I asked Guha Thakurta if he could recall any instances of editorial censorship during the UPA regime. He recounted a few examples: a September 2007 episode of Talktime, that was censored after the first broadcast, during which panellist Suresh Pachouri, then the minister of state for personnel, public grievances and pensions, was reportedly displeased at the mention of the failed extradition of Ottavio Quattrocchi, a key figure in the Bofors scandal; a 2007 1-on-One ­interview with Kapil Sibal during which Sibal, then the minister for science and technology, was angered by a controversial question regarding his son and reportedly threatened to stop the episode from being telecast—it was not broadcast  eventually; and another 1-on-One episode from 2009, which featured a discussion on political funding and black money, but was, Guha Thakurta reported, subsequently deemed “inappropriate for LSTV” by Saxena, who was then the EDP.

Guha Thakurta recalled a few instances when Chatterjee had himself opposed the repeat telecast of certain episodes, a rarity for LSTV. These included a 1-on-One interview with the then president of the Janata Party, Subramanian Swamy, recorded in December 2007. Guha Thakurta had told me that, Chatterjee had said, “We won’t show it again.” Two other episodes were declared unfit to be telecast a second time: a 2008 1-on-One with Kishore Chandra Deo, who headed the parliamentary committee on the cash-for-votes scandal, that Chaterjee dismissed as “not dignified for a Lok Sabha institution”; and finally, a Talktime episode from either 2008 or 2009—Guha Thakurta could not recall the exact date—where the then-speaker felt that the panellists were “excessively critical of the government.”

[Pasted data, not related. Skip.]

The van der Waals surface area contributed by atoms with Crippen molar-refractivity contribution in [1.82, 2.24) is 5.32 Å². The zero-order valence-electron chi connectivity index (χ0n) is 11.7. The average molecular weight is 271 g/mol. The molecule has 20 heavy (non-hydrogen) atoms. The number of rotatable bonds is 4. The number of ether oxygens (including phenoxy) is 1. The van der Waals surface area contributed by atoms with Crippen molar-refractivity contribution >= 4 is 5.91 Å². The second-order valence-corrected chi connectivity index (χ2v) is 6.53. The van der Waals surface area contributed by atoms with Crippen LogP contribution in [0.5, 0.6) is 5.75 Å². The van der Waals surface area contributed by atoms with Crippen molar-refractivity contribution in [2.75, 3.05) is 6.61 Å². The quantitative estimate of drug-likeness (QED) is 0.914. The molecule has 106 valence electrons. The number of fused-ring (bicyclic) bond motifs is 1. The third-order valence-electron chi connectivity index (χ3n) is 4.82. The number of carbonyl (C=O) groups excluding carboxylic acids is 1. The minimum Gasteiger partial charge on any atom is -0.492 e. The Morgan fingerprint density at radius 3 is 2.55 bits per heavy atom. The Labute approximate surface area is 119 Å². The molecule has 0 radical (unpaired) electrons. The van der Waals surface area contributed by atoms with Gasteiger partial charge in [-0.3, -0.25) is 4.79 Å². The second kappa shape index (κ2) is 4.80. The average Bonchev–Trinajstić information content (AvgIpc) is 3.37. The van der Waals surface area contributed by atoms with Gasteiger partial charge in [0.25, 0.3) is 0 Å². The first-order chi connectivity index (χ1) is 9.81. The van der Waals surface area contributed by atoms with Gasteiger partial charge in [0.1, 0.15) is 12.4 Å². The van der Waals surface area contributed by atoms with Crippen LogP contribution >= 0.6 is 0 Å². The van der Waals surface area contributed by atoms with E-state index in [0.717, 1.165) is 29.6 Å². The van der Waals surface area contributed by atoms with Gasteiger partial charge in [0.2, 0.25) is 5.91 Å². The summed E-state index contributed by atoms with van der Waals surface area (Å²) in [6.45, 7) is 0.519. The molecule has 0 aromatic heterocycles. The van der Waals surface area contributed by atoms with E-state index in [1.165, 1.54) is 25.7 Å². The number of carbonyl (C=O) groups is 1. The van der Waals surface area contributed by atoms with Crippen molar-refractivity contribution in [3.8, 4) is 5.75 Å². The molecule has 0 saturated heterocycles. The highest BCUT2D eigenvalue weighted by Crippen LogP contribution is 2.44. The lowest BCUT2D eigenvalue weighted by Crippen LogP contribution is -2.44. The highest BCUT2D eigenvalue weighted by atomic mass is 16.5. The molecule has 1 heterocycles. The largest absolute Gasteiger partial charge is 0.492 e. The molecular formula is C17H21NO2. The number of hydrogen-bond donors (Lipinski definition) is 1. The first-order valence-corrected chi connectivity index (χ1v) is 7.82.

Guha Thakurta concluded however, that “over a period of about 8 years and 700 shows, I faced problems with six shows—means things are not that bad.”

Meanwhile, there have been rumours of Gupta’s clash with the speaker of the Lok Sabha, Sumitra Mahajan. On 1 June 2015, a notice was released that announced walk-in interviews for 16 vacancies at LSTV. Among others, it invited candidates for the posts of executive producer (news), senior editor (news, Hindi) and two editors (news, English). Eleven days later, on 12 June, the advertisement was withdrawn. Recently, on 7 July, an amended notice wasreleased that did not include those four posts. The former LSTV consultant told me that Gupta ordered the initial advertisement without clearing it with Mahajan. This was apparently not the only instance in which Gupta had tried to bypass Mahajan. “She [Gupta] had tried to change the LSTV logo from green to red,” the former consultant added.

The senior LSTV official claimed that Mahajan had, in fact, mailed Gupta, asking her to “follow proper channels.” According to the official, Mahajan’s mail was prompted by the fact that Gupta had been sending files directly to the Lok Sabha secretary general, Anoop Mishra, instead of DK Bhalla, allegedly a close associate of Mahajan’s and the secretary to whom she had assigned LSTV in February this year.

“Like all bureaucratic institutions across the world, LSTV suffers from certain ailments,” Guha Thakurta told me. “In a hierarchical system, accountability tends to get defused—so it’s less transparency and more compartmentalisation… things like top positions being filled through political connections.” Despite his generous outlook, Guha Thakurta’s contract lapsed earlier this year and was not renewed. He told me that he sent a request to Gupta through email, but that it went unanswered.

Guha Thakurta is not the only one who did not consider the interference unusual. Another anchor seemed both unconvinced and unperturbed by my report that Jaitley may have been influencing LSTV programming. “It will be nice if Jaitley or Rajyavardhan Singh Rathore [minister of state for information and broadcasting] took an interest in the channel, maybe we will get better salaries then,” she joked. She told me that as far as she was concerned, she was responsible for most of the content and panel decisions on her shows. “Such things happen everywhere,” she continued, referring to the governmental interference, “and even at LSTV, it is not anything new.”

Everyone I spoke to had stressed that LSTV was supposed to represent the view of the entire parliament—of all its 543 members—and not just the majority. I asked Guha Thakurta if the National Democratic Alliance’s numerical advantage automatically translated into higher representation in the channel. He smiled and said, “You can look at it that way if you want. In any case, at least on paper there is autonomy and independence. It’s sad, but that’s just how it works!”